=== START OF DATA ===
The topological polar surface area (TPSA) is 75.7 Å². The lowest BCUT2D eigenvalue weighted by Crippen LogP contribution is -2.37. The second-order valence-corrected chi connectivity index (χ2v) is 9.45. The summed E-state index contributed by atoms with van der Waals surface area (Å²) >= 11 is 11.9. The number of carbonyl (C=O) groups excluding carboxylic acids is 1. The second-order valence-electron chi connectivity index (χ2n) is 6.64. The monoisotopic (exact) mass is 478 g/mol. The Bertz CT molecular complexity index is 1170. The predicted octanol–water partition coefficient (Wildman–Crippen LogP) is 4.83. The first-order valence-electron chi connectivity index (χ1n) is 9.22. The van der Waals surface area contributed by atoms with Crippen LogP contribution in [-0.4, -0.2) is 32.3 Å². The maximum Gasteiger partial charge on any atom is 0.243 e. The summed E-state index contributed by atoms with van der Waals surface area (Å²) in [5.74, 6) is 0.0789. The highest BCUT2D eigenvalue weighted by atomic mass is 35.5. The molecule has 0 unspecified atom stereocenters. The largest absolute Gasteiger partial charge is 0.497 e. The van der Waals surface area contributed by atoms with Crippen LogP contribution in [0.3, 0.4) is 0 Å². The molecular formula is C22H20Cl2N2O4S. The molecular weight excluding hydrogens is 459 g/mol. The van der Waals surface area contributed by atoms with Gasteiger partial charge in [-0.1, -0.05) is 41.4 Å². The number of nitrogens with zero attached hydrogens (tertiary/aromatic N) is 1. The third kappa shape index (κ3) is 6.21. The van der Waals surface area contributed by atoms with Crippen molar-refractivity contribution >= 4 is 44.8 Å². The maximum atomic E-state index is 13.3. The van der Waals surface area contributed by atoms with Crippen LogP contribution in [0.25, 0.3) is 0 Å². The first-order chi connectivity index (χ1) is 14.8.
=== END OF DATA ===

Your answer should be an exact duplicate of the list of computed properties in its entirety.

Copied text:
The topological polar surface area (TPSA) is 75.7 Å². The lowest BCUT2D eigenvalue weighted by Crippen LogP contribution is -2.37. The second-order valence-corrected chi connectivity index (χ2v) is 9.45. The summed E-state index contributed by atoms with van der Waals surface area (Å²) >= 11 is 11.9. The number of carbonyl (C=O) groups excluding carboxylic acids is 1. The second-order valence-electron chi connectivity index (χ2n) is 6.64. The monoisotopic (exact) mass is 478 g/mol. The Bertz CT molecular complexity index is 1170. The predicted octanol–water partition coefficient (Wildman–Crippen LogP) is 4.83. The first-order valence-electron chi connectivity index (χ1n) is 9.22. The van der Waals surface area contributed by atoms with Crippen LogP contribution in [-0.4, -0.2) is 32.3 Å². The maximum Gasteiger partial charge on any atom is 0.243 e. The summed E-state index contributed by atoms with van der Waals surface area (Å²) in [5.74, 6) is 0.0789. The highest BCUT2D eigenvalue weighted by atomic mass is 35.5. The molecule has 0 unspecified atom stereocenters. The largest absolute Gasteiger partial charge is 0.497 e. The van der Waals surface area contributed by atoms with Crippen LogP contribution in [0.3, 0.4) is 0 Å². The molecular formula is C22H20Cl2N2O4S. The molecular weight excluding hydrogens is 459 g/mol. The van der Waals surface area contributed by atoms with Gasteiger partial charge in [-0.1, -0.05) is 41.4 Å². The number of nitrogens with zero attached hydrogens (tertiary/aromatic N) is 1. The third kappa shape index (κ3) is 6.21. The van der Waals surface area contributed by atoms with Crippen molar-refractivity contribution >= 4 is 44.8 Å². The maximum atomic E-state index is 13.3. The van der Waals surface area contributed by atoms with Crippen LogP contribution in [0.25, 0.3) is 0 Å². The first-order chi connectivity index (χ1) is 14.8.